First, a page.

Water hammer after new washer part installed

Discussion in 'General Plumbing Help' started by Airwolf, Dec 11, 2018.

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  1. Dec 11, 2018 #1

    Airwolf

    Airwolf

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    I've never had an issue with water hammer in my house until a couple months ago. The fill valve on our newer LG washer went bad. Because we had the extended warranty I just called the company and they sent a tech. He confirmed it was the fill valve and replaced it the next day. Ever since that part was replaced we now have a water hammer problem at the washer. I think it's just the cold line. I thought maybe the water line valve was open too far so I closed it a few turns. The hammering isn't as severe now but it's still there. It also hammers when I go to shut the water line off (turn type valve, not a ball valve) completely, which it never did until after he installed the new fill valve on the washer. I also turned back the water line valve to the whole house just a little thinking maybe the water pressure was too high. Don't know if that would do anything or not. I bought a water hammer arrester that just screws onto the water line behind the washing machine but I haven't installed it yet. Just wondered if anyone knew what would cause the hammering to start after replacing that part, or if it's just a big coincidence. I don't know much about water hammer, this is the first time I've had to deal with it. Thanks in advance for any input.
     
  2. Dec 11, 2018 #2

    Geofd

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    there is science behind it...but I cant explain that its usually caused by solenoid valves some faucets will do it try the hammer arrestors on your washing machine and see what that does
     
  3. Dec 12, 2018 #3

    CT18

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    Water hammer usually happens on quick closing valves. The new fill valve may close faster than the old, and now you get the hammer. Try the shock arrestors, you could also close the main valve and drain the system. You may have hammer arrestors somewhere else on the system and they are full of water.
     
  4. Dec 12, 2018 #4

    frodo

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    you can find it at homedepot

    water_hammer.png
     
  5. Dec 12, 2018 #5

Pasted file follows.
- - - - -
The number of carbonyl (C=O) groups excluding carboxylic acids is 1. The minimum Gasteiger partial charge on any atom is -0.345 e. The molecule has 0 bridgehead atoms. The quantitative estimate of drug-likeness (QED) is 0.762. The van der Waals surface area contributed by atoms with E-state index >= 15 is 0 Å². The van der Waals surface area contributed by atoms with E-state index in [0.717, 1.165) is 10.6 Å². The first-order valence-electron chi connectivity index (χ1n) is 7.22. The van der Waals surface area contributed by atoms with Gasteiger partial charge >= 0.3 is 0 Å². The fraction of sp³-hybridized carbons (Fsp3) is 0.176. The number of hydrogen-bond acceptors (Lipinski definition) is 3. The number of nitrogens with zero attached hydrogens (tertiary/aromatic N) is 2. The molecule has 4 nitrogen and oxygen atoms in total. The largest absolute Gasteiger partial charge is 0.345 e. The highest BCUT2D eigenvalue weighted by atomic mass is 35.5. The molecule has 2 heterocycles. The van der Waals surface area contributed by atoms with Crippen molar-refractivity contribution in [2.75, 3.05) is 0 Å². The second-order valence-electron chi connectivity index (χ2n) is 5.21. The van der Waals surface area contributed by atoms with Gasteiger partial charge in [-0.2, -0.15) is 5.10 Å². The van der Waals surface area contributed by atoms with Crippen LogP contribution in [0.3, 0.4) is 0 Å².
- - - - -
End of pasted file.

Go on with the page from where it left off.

Diehard

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    OP already bought a water hammer arrestor that just screws onto the water line behind the washing machine but hasn't installed it yet.

    I always wondered if this Oatey version had a separation between the air chamber and the water side. Just checked into it and thought I should share the information. (Particularly since some plumbers still recommend simply installing a short length of pipe, that would trap the air and act as a water hammer arrester. As many may know, that doesn't last since the air gets absorbed into water over a relatively short period of time.)

    Included in their specifications, it reads, "Arrestor shall be made of lead-free copper and include a polypropylene piston with two NBR O-rings."

    So it won't last forever but it's reasonably designed for the price.
     
  6. Dec 20, 2018 #6

    Airwolf

    Airwolf

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    Thanks for the replies! I installed the Sioux Chief arresters and they made a world of difference. Hammering isn't totally eliminated but it's really close. Way better than it was before. Not sure what caused this issue to start happening after the washing machine fill valve was replaced. It wasn't an issue before that. Anyway, the arresters fixed it for me. The machine is an LG, which insiders are now telling me isn't a great appliance brand. So I guess when this one fails I'll get something with a better reputation.
     
  7. Dec 21, 2018 #7

    sawsaw

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    Relax on your LG selection. It's been a top performer for a number of years in Consumer Reports. I reviewed washers relentlessly early this year and reached a decision that the LG was the best out there... However, keep in mind, the life of any washer today is being stated as 5 - 7 years. Our LG is louder than our previous Kenmore, but it is not as bad as reported on other brands. I got the LG which has the "extra water" feature, which my wife really appreciates. No, I had no issue with water hammer.
     
  8. Dec 21, 2018 #8

    Diehard

    Diehard

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    Yeah, they certainly don't make them like they used to.
    I just had the wife look up the age of our current washing machine.(Maytag)
    33 years old. She seems to remember one service call.
    The one before that was about 20 years.
    Yup 2 washing machines in 33 years and 1 wife.:)
     
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